Thursday, October 14, 2010

Disturbing? Yes. Shocking? No.

This week's cover story in Sports Illustrated might surprise some, and others will point to it as further proof of the deterioration of the concept of collegiate student-athletes as amateurs.

Count me among the latter.

"Confessions of an Agent," where former player agent Josh Luchs admits that he paid student-athletes throughout his career for the express purpose of signing them once they transitioned to the NFL, did not catch me off-guard. Anyone who's been watching ESPN over the past few months knows of the agent scandals at North Carolina, South Carolina and Alabama -- and those are just the schools reported on.

Anyone who's been paying attention knows Florida head football coach Urban Meyer and Alabama head football coach Nick Saban lambasted agents -- the latter even went so far as to call them pimps.

Look ... are there agents who seek to take advantage of student-athletes for their own financial and career benefit? Absolutely, and they are a pox on both big-time college athletics and the professional leagues that benefit from their talents. But things aren't nearly that cut-and-dry -- as Luchs pointed out.

We'll speak mostly about college football and basketball players, since those sports generate the majority of a school's athletic revenue and public exposure -- and those student-athletes are the ones most likely to use those talents to secure a multi-million contract (of which agents would get a healthy cut).

Let's face it: agents aren't beating down doors looking to scoop up the star field hockey goalie. They do beat down the door for the star quarterback or point guard.

When it comes to the big-time athletes in the big-time programs, you're talking about student-athletes who are far less student than athlete. They don't necessarily choose college because of a desire to receive a degree; it's because they see college as a way to hone the athletic abilities they've spent their entire young lives practicing and find a successful life in a professional league that will give them millions of dollars.

Many of these student-athletes come from rough backgrounds, growing up without much money. Growing up in poverty, some of these student-athletes see athletics as a way out -- if a child gets good enough at football, he'll get that scholarship to USC, then he'll eventually land in the NFL as a first-round pick.

One big-ass signing bonus later, the family's poverty problems are over.

Imagine yourself as one such student-athlete. You did in fact receive that full scholarship to USC. Your tuition, room and board and textbooks are all provided free of charge, but you don't have money for basic living expenses. You can't afford to buy food, you can't afford to take your girlfriend to a movie.

And because your schedule is full with classes, practices, travel dates and games, you can't go out and get a part-time job. Meanwhile, the university rakes in millions of dollars in ticket sales and merchandise sales and TV revenue -- all because of your talents on the football field.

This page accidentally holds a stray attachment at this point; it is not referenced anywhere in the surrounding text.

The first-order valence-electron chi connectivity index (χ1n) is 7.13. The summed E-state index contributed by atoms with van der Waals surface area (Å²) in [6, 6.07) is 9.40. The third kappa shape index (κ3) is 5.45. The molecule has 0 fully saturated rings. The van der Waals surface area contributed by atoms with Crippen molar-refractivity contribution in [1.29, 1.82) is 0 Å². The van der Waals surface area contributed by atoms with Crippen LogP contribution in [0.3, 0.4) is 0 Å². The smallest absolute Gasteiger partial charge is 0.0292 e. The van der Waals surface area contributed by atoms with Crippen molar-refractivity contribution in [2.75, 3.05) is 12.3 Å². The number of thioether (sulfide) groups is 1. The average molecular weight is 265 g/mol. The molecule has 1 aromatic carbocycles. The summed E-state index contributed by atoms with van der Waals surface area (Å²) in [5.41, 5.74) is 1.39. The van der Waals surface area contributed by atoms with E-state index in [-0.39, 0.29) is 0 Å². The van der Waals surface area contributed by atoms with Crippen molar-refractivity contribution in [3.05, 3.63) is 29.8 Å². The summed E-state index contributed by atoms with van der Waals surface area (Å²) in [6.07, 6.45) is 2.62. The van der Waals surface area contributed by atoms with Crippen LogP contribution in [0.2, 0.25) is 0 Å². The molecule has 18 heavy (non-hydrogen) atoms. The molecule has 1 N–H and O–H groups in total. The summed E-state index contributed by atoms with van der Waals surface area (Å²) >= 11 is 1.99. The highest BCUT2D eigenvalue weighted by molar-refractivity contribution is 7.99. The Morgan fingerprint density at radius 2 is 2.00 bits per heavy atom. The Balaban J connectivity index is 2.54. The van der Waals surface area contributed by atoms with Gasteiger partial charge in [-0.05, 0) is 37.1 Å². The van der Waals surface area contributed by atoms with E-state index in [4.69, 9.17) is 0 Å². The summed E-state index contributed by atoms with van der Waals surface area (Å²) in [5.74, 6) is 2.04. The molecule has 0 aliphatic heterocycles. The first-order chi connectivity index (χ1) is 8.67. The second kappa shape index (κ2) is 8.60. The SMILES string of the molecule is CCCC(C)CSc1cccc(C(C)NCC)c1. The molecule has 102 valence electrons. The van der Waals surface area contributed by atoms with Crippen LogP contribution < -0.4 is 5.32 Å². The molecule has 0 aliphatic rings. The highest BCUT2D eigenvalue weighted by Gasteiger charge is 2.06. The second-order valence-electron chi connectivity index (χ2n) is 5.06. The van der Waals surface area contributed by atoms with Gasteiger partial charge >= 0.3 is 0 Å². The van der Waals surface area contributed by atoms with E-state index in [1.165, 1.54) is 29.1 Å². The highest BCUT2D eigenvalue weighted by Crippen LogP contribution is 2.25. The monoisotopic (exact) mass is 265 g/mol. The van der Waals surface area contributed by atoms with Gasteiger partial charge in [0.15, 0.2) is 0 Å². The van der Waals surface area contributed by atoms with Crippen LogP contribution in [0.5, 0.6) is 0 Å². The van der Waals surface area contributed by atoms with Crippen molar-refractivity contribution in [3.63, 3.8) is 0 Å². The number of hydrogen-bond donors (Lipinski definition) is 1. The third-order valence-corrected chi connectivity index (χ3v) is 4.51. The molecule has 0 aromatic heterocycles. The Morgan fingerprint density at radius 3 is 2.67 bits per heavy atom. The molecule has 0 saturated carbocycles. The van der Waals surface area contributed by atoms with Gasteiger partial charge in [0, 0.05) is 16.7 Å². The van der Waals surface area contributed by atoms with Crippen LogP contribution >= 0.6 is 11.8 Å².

But you never see any of that money yourself.

Now, say Luchs came up to you and said he would give you $1,500 a month until you graduate or decide to declare yourself for the NFL Draft. You know it's wrong in terms of student-athlete regulations, you know it's an NCAA violation, but your bank account is in the red and you're not sure where you'll get your next meal.

Tell me you'd turn down the money. Say to me, with as straight a face as possible, that you would honestly turn down that money.

You wouldn't. You know you wouldn't. It doesn't make you a bad person, and it doesn't make Luchs a bad guy; he's simply doing his job in a climate where that sort of thing is not only permissible, it's expected. You're not a bad person, either, because hey -- you need to eat. And after all you've given to USC, after all the money it's made off your athletic exploits, don't you think you deserve a little something too?

This is the argument made by those who feel big-time student-athletes should be paid. The argument flies in the face of the NCAA's contention that student-athletes are amateurs, but the NCAA's regulations have created an environment where that amateur status is flimsy at best.

I'm not saying give these kids $20,000 a year; you don't have to pay these student-athletes a lot. Simply add a $2,000 stipend per semester to each student-athlete's scholarship that goes toward food and other living expenses. Universities pay for everything but living expenses, so isn't it only fair if they do?

Particularly when these schools rake in millions of dollars because of their student-athletes' talents. Especially when a football team makes a BCS bowl game ($$$$!) or advance in the NCAA Tournament ($$$$!).

Coaches and athletic directors get raises when athletic success brings in millions of dollars to schools. It's time to let the student-athletes have a cut. It won't solve all the problems when it comes to agents paying athletes, but it would help.

Agents aren't bad people, and neither are student-athletes. They're merely operating in a corrupt system that is unsustainable if we are to continue the charade that student-athletes are in fact amateurs.

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